The Entities Tab

The Entities tab allows you to configure how entities are created and updated. These entities can represent objects or events and will be stored in your model. You can use the Relationships tab to link them to other entities and create relationships. To create entities for your model, you will need to complete the following information:

  1. Enter the name of your model in the Model field.
  2. Click Add... to create a new entity. The Add Entity dialog box will appear.
  3. Select the field name to be used to generate the Entity ID in the Input field field.
  4. If you want the entity to have a name other than what is automatically provided, change the contents of the Type field to the desired name.
  5. On the Properties tab, you define which properties you want to be included with the entity type you are creating.
    For example, if you are creating an entity type that represents places, you might want to choose latitude and longitude as properties. You can select Input or Metadata, depending on what you want to use to define the properties. If your model does not contain metadata, that option will be disabled.

    The grid is populated with input fields, which are shown in the Field column; there is one row for each input field. Select the fields you want to be included as properties for the entity type by checking the Include box for that field. The Name column represents the name you want to property to have in the model; it defaults to the input field name, but you can select from any property in the Name drop-down or manually enter a name.

    Note: Spectrum supports both simple and complex data types; you can use fields deep within the hierarchical structure of your input file as an entity. If you are using hierarchical data, you will also see a Filter control that allows you to filter out data on the Property list based on the path of the field. Likewise, you will see a control that allows you to hide non-primitive fields.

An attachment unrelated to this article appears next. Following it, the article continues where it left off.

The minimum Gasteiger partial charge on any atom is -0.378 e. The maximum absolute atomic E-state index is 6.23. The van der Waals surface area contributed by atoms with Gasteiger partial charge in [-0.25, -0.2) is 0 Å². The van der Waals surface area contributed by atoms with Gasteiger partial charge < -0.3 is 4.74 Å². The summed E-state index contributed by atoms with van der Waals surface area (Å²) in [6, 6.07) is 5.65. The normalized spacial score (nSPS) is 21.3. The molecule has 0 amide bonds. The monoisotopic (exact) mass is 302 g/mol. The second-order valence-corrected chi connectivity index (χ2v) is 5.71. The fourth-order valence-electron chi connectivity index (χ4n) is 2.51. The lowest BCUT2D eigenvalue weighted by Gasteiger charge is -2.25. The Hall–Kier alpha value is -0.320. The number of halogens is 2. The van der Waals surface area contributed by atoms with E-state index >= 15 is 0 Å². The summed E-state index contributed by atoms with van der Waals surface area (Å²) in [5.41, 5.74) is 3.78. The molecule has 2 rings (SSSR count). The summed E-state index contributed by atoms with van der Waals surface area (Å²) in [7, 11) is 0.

Metadata The grid is populated with properties from the metadata, which are shown in the Name column; there is one row for each property. The properties shown are determined by whether you are defining a known entity type. If it is a known type, the Name column will include properties specific to that type; if it is not a known type, the Name column will include a list of all properties in the model. Select the properties you want to populate for the entity type by checking the Include box for that property. The Field column contains names of input fields you can map properties to and whose data can be used to populate properties. If an input field matches the property name, it will automatically be mapped and the Include box will be checked.
  6. Click the Updates tab and select how you want Write to Model to manage updates.
    After an entity is created it can be updated over time when data with the same ID is input into the Write to Model stage.
    Always update properties Properties are always updated with the most recent information. This includes updating with null or empty strings.
    Update properties unless all input is null Properties are always updated unless all input fields associated with the selected properties are null.
    Never overwrite properties with empty data Properties are always updated unless the input is a null or empty string.
    Never overwrite non-empty properties Properties are never updated once populated with non-empty data.
  7. Repeat steps 4 through 6 to add additional entities. When you are done adding entities, click Close.
  8. Select which fields you want to be indexed in your model by clicking the Indexes... button and checking the box for those fields.
    In the Type column, you can choose whether the data should be indexed exactly as-is, with case sensitivity, or if it should be indexed without case sensitivity, which typically results in greater response to a search.
    Note: The _stp_id, _stp_type, and _stp_label properties are internal properties and will always appear in the list of indexed fields. You can deselect _stp_type and _stp_label, but _stp_id must be indexed; however, you are able to designate whether its index type should be exact or with case insensitivity.
    Selecting which fields to index, rather than indexing all fields in your model, results in faster performance when writing to a model. However, if you later attempt to query fields in your model that were not indexed, the response time will be slower.
    For example, the Specify starting entity option in the query tool for the Relationship Analysis Client works only on indexed properties. You can query non-indexed properties using conditions, but the performance will be slower.